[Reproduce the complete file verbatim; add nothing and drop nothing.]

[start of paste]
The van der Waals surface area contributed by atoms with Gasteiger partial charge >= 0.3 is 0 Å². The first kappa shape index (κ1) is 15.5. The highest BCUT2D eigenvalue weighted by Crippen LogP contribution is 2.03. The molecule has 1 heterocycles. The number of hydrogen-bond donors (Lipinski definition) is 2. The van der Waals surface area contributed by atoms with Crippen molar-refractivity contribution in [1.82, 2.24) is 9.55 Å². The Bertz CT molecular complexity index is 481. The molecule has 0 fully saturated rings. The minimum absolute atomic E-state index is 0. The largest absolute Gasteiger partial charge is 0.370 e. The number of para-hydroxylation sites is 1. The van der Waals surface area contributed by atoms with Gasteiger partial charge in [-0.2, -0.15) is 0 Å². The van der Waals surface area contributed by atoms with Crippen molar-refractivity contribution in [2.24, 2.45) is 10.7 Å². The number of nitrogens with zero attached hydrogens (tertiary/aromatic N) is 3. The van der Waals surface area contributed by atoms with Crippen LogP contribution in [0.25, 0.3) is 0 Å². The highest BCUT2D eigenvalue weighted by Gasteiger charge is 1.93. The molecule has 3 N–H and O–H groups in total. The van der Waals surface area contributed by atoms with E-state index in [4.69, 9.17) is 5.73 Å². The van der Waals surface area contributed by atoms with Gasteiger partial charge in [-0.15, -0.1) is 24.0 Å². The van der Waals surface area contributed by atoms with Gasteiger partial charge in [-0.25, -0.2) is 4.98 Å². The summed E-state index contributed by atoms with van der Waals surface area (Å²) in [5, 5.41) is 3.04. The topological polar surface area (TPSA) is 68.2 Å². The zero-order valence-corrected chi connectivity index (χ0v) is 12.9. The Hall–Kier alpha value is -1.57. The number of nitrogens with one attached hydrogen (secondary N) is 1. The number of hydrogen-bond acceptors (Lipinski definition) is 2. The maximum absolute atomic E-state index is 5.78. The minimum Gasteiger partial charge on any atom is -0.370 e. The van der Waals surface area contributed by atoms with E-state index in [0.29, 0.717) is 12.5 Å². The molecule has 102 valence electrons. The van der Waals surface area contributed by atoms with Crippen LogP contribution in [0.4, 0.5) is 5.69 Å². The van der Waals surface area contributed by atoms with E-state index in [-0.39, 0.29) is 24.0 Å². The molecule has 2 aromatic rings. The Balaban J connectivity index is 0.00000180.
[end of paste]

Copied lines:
The van der Waals surface area contributed by atoms with Gasteiger partial charge >= 0.3 is 0 Å². The first kappa shape index (κ1) is 15.5. The highest BCUT2D eigenvalue weighted by Crippen LogP contribution is 2.03. The molecule has 1 heterocycles. The number of hydrogen-bond donors (Lipinski definition) is 2. The van der Waals surface area contributed by atoms with Crippen molar-refractivity contribution in [1.82, 2.24) is 9.55 Å². The Bertz CT molecular complexity index is 481. The molecule has 0 fully saturated rings. The minimum absolute atomic E-state index is 0. The largest absolute Gasteiger partial charge is 0.370 e. The number of para-hydroxylation sites is 1. The van der Waals surface area contributed by atoms with Gasteiger partial charge in [-0.2, -0.15) is 0 Å². The van der Waals surface area contributed by atoms with Crippen molar-refractivity contribution in [2.24, 2.45) is 10.7 Å². The number of nitrogens with zero attached hydrogens (tertiary/aromatic N) is 3. The van der Waals surface area contributed by atoms with Crippen LogP contribution in [0.25, 0.3) is 0 Å². The highest BCUT2D eigenvalue weighted by Gasteiger charge is 1.93. The molecule has 3 N–H and O–H groups in total. The van der Waals surface area contributed by atoms with E-state index in [4.69, 9.17) is 5.73 Å². The van der Waals surface area contributed by atoms with Gasteiger partial charge in [-0.15, -0.1) is 24.0 Å². The van der Waals surface area contributed by atoms with Gasteiger partial charge in [-0.25, -0.2) is 4.98 Å². The summed E-state index contributed by atoms with van der Waals surface area (Å²) in [5, 5.41) is 3.04. The topological polar surface area (TPSA) is 68.2 Å². The zero-order valence-corrected chi connectivity index (χ0v) is 12.9. The Hall–Kier alpha value is -1.57. The number of nitrogens with one attached hydrogen (secondary N) is 1. The number of hydrogen-bond acceptors (Lipinski definition) is 2. The maximum absolute atomic E-state index is 5.78. The minimum Gasteiger partial charge on any atom is -0.370 e. The van der Waals surface area contributed by atoms with E-state index in [0.29, 0.717) is 12.5 Å². The molecule has 102 valence electrons. The van der Waals surface area contributed by atoms with Crippen LogP contribution in [0.4, 0.5) is 5.69 Å². The van der Waals surface area contributed by atoms with E-state index in [-0.39, 0.29) is 24.0 Å². The molecule has 2 aromatic rings. The Balaban J connectivity index is 0.00000180.